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Research and Publications Available on Learning Disorders

3/2/2001:   Many persons with attention deficit hyperactivity disorder (ADHD) are treated with methylphenidate (Ritalin), but its mechanism of action and effects on the human brain have been poorly understood. According to a news release from the National Institute on Drug Abuse, ADHD is the most commonly diagnosed behavioral disorder in childhood. An estimated 3%5% of the population has ADHD, which is characterized by agitated behavior and an inability to focus on tasks. Researchers reported in the Journal of Neuroscience, for the first time, on the effects of therapeutic doses of oral Ritalin on levels of dopamine in the human brain. Dopamine imbalances appear to be closely related to ADHD symptoms. Additional research is needed to determine the effects of Ritalin on persons with ADHD, especially children. For further details, see http://www.nih.gov/news/pr/jan2001/nida-16.htm.

CWLA Press has just published a handbook for teens and adults affected by ADHD and other learning disabilities: Learning How to Learn: Getting Into and Surviving College When You Have a Learning Disability by Joyanne Cobb. The author, president of Learning and Employment for Adult Dyslexics (LEAD), holds bachelors and masters degrees from George Washington University and gives many examples and tips based on her own experiences in learning with a disability. Chapters include information on the Americans with Disabilities Act, finding and getting into college, taking standardized and other tests, assistive technology, time management, and hints for general living. Lists of resources, organizations, and schools with services for learning disabled persons are also included. To order, visit http://www.cwla.org/pubs.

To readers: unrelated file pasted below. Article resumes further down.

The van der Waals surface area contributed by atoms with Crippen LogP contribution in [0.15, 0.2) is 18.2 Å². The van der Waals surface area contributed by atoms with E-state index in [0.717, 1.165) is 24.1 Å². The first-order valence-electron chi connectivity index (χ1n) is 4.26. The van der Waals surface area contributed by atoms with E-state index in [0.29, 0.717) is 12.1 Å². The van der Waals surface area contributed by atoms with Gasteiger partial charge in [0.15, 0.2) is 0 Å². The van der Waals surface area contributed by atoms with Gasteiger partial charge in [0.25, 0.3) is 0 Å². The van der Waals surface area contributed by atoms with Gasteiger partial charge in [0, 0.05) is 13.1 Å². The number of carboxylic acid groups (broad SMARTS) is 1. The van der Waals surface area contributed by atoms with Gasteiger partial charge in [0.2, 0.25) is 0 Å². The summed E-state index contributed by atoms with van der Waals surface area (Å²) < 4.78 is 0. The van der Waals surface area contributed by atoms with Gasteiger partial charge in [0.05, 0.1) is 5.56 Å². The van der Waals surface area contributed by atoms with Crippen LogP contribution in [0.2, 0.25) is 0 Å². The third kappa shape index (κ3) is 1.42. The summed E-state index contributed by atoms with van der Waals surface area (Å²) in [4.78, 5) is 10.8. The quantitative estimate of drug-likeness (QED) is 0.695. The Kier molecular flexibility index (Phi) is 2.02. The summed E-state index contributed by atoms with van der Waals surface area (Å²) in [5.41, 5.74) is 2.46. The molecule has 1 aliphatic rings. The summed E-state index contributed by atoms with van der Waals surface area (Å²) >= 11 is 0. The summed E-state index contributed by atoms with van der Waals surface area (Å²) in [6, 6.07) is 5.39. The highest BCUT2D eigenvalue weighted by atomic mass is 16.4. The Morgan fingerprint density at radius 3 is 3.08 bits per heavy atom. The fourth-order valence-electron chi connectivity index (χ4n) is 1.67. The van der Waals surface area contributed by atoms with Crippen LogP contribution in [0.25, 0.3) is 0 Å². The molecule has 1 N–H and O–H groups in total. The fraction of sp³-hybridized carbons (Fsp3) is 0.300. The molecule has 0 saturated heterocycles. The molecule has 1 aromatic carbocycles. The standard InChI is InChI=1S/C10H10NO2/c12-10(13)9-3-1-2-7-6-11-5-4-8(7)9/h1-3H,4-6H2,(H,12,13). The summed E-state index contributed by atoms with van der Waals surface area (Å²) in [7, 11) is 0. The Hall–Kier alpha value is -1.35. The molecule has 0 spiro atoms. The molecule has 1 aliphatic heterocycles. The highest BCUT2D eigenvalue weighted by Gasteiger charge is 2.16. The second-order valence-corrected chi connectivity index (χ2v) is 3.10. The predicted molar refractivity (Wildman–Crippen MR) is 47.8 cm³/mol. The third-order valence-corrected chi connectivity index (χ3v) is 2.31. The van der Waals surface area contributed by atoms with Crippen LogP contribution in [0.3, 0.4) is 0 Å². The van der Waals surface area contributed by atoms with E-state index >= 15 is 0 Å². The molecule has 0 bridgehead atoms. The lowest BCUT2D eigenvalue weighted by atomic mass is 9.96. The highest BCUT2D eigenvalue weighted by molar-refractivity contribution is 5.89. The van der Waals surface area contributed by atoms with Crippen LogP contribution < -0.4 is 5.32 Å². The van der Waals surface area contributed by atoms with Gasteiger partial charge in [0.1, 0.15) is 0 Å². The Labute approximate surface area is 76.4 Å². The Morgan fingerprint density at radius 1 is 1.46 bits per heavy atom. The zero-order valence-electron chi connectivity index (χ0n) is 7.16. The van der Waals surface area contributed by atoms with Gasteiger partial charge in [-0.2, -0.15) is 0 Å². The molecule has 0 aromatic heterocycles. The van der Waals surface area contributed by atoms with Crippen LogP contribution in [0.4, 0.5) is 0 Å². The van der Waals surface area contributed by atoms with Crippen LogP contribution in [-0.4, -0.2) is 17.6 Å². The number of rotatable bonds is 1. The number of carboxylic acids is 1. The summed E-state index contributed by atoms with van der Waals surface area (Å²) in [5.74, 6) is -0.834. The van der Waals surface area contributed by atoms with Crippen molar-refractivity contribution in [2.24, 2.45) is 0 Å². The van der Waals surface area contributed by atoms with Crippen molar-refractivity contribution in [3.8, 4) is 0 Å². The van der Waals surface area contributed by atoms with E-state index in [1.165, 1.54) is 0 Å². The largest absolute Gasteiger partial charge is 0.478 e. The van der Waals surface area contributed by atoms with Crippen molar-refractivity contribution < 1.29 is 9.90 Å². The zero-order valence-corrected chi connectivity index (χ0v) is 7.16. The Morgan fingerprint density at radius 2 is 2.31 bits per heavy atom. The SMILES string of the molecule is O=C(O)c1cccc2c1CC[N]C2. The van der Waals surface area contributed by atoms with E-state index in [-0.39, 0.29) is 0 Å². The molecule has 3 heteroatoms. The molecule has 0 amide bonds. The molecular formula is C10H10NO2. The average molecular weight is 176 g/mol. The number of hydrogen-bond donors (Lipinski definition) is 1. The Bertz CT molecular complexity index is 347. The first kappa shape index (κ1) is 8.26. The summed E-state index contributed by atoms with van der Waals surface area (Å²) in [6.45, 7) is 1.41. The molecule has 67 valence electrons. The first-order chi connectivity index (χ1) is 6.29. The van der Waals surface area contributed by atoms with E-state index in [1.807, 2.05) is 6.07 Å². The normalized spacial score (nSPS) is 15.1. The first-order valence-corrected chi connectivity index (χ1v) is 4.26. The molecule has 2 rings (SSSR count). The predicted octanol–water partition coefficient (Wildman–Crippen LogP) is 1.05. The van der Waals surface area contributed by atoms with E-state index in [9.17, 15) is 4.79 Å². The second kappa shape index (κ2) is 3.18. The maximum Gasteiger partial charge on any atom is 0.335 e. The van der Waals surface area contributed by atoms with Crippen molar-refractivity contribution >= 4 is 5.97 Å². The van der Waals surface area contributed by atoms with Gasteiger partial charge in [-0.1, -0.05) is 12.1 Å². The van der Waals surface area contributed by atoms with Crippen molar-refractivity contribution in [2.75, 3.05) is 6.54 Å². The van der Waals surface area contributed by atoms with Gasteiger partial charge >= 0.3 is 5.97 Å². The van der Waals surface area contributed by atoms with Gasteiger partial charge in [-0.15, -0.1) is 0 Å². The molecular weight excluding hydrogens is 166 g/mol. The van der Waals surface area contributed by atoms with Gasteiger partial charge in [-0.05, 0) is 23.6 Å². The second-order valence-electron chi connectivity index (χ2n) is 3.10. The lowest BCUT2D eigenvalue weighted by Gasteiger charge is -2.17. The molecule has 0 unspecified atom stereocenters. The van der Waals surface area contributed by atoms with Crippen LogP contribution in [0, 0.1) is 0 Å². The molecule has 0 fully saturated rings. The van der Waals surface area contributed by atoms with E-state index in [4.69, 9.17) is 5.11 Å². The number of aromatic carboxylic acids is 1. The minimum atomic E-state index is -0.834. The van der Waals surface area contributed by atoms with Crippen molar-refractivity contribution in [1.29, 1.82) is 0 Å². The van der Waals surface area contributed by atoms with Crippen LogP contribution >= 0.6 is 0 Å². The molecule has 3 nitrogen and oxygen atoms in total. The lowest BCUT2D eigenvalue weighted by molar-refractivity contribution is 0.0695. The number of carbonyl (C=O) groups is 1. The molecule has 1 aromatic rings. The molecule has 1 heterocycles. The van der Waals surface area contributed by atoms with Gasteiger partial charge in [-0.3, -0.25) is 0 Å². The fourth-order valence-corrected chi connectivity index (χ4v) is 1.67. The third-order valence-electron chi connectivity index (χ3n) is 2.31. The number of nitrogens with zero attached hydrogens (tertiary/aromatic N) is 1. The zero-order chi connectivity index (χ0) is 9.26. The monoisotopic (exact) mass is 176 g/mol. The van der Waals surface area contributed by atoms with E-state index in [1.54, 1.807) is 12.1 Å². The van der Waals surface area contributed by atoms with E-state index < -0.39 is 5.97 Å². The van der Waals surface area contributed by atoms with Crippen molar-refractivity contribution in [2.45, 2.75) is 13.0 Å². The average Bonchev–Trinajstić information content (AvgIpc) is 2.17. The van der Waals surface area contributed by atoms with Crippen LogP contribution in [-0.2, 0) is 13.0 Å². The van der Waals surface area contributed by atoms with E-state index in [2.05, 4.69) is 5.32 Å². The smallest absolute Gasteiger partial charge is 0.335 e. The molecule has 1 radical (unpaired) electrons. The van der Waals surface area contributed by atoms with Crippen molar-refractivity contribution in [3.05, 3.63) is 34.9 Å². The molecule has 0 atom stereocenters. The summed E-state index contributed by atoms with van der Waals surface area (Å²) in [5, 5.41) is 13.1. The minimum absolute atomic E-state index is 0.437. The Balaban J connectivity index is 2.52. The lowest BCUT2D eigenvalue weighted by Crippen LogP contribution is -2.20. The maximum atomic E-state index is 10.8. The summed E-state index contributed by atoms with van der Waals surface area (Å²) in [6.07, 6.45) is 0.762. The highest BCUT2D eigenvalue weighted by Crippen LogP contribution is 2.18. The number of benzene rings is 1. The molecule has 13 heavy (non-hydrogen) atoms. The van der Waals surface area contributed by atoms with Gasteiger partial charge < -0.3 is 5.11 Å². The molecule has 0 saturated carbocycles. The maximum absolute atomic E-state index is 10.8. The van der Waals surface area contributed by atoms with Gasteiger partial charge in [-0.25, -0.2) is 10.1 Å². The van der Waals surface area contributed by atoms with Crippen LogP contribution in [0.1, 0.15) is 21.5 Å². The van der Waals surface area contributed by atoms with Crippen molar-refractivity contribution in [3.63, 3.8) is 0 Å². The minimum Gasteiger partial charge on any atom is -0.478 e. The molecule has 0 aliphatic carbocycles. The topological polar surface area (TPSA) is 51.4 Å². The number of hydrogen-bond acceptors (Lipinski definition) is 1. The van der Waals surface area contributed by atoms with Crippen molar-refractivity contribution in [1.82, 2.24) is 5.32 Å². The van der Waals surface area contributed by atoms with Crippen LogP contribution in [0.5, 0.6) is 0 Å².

Another CWLA publication, ADHD Handbook for Families: A Guide to Communicating with Professionals, by Paul L. Weingartner is written by a clinician who works with children who have ADHD. In addition to his professional perspective, he gives a personal account of his own strategies, as a person with ADHD, to change the way he interacted with family members and coworkers. Topics addressed in the 15 chapters include how it feels to have ADHD, diagnosis, intervention, measuring behavior, behavior modification, and common myths and misunderstandings. Published in 1999, this 133-page paperback has an extensive list of references and resources. It is available from http://www.cwla.org/pubs.

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